The insights in Black Earth are truly thought provoking. Mass murder (that is the murder of entire populations) is only possible where there is no state, no law, no rights and no citizenship. When countries die a space is opened for atrocities of the most heinous kind. Take the following quote as illustrative of this irrational thinking:
German international lawyers contended that Poland was not a state, but merely a place without a legitimate sovereign over which the Germans found themselves masters. Polish law was declared null and void—indeed, never to have existed (105).
The Nazis and the "legal" apparatus that supported their twisted views became experts at destabilizing and then eliminating country after country. Here is another example, part of the numerous bits of evidence that Snyder offers the reader for consideration. Examine the numbers of Danish Jews killed verses the numbers of Jews holding, say, Estonian passports. Estonia was first destabilized and ruined by the Soviets before being overrun and crushed by the German Wehrmacht. For a brief few years there was no Estonia, meaning no governmental institutions to underpin anything remotely like the exercise of legitimate power. Denmark, which was weakly occupied by German forces in April 1940, saw many more Jews in their population survive the war than in places like Estonia, Latvia and Poland. Why? Because when the call came from the Nazis to exterminate the Jews Danish authorities resisted. The Danes understood that yielding citizens who followed the tenets of Judaism to Germany would compromise Danish sovereignty (216). The Danish-Jews survived not because the Danish government felt huge love for the Jewish religion or kosher cuisine. The mystery as to how Jews living so close to the heart of darkness survived is solved when you realize that for all of the Nazis’ hold on Denmark, Denmark remained a country with a functioning legal system, a bureaucracy and internationally recognized rights for its citizens. Estonia: no citizenship, peoples subject to untold atrocities. Denmark: functioning legal system, peoples left alone.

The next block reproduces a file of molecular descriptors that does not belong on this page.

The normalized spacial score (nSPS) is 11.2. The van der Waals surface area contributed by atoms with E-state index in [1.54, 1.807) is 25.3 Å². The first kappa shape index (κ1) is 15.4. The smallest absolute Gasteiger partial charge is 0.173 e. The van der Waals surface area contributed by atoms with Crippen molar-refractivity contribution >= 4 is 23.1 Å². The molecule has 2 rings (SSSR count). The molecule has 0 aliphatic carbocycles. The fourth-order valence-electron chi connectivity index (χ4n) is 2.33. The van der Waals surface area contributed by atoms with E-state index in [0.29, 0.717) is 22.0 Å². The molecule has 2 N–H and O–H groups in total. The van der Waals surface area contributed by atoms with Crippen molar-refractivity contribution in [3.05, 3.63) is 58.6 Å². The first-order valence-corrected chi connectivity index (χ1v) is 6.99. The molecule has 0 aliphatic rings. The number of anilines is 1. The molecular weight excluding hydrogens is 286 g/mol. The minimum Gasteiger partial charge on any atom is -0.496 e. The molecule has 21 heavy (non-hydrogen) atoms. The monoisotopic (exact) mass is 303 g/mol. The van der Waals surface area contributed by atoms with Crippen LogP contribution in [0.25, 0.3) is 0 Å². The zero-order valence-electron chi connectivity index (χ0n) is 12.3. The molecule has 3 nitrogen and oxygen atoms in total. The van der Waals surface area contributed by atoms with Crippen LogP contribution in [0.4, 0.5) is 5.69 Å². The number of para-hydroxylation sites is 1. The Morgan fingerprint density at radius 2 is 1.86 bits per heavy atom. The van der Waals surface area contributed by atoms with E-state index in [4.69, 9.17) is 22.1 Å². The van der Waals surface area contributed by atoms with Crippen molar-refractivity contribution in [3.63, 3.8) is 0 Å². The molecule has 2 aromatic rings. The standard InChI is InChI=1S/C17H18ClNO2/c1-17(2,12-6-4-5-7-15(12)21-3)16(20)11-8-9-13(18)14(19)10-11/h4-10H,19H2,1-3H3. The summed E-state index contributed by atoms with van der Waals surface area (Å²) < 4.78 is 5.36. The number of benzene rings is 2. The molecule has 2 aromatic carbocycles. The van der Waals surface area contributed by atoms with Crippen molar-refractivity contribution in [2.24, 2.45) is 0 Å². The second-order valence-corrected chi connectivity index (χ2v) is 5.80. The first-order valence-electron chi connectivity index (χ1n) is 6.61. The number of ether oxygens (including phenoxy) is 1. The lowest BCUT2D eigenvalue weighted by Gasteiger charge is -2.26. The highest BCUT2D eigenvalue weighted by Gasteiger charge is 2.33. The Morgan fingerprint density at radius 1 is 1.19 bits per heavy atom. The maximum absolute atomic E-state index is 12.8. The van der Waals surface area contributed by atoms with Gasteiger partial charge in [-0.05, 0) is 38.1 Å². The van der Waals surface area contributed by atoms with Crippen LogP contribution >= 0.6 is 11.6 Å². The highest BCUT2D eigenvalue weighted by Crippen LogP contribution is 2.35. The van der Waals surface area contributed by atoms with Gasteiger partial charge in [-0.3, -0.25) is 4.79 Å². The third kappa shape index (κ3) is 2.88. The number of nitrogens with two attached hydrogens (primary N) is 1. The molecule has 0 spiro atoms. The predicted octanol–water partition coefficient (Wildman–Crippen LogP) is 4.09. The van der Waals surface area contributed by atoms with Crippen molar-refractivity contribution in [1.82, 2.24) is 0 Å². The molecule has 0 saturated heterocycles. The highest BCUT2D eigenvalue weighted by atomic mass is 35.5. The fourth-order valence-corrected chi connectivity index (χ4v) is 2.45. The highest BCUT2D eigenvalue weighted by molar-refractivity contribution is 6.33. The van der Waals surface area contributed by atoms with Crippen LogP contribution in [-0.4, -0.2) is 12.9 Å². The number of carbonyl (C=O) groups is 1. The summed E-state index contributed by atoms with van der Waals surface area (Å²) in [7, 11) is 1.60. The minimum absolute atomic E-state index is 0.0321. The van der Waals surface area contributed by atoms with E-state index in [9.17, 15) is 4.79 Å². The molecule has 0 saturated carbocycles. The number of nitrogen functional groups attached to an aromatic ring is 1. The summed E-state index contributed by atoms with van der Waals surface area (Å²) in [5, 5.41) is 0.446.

This observation, namely that you need to get rid of the legal apparatus that protects people’s rights if you are going to murder them “with a clear conscience,” may seem obvious but what makes the arguments so compelling is the clear and erudite presentation of these facts and the ways the author ties them, in his concluding comments, to what is happening in our world today. Where nations are destabilized you have chaos and death. At the time of my writing this review I can think of at least four countries that are so destabilized that to call them countries is to be generous with the description: Iraq, Somalia, Libya and Syria. The parallels between those events that destabilised Eastern Europe (and so brought about the conditions for large scale crime) during WWII and what we are witnessing in the Middle East today is startling. Black Earth reads like a warning for our times. When we see destabilizing forces like the depletion of natural resources, climate change, and civil war tearing apart state identities, we witness the end of legal rights because it is the end of meaningful citizenship. The loss of rights and freedoms is the breeding ground for the sorts of human crimes of which the holocaust is a most conspicuous example. Deranged, Islamic-totalitarian forces like IS (with its current stronghold in Syria) can only operate where nation state’s institutions and the rule of law no longer function.

If you would like to read an intelligent book on the underlying causes of the Holocaust, read this one. If you have read many books on the Holocaust and think nothing new can be said, read this one.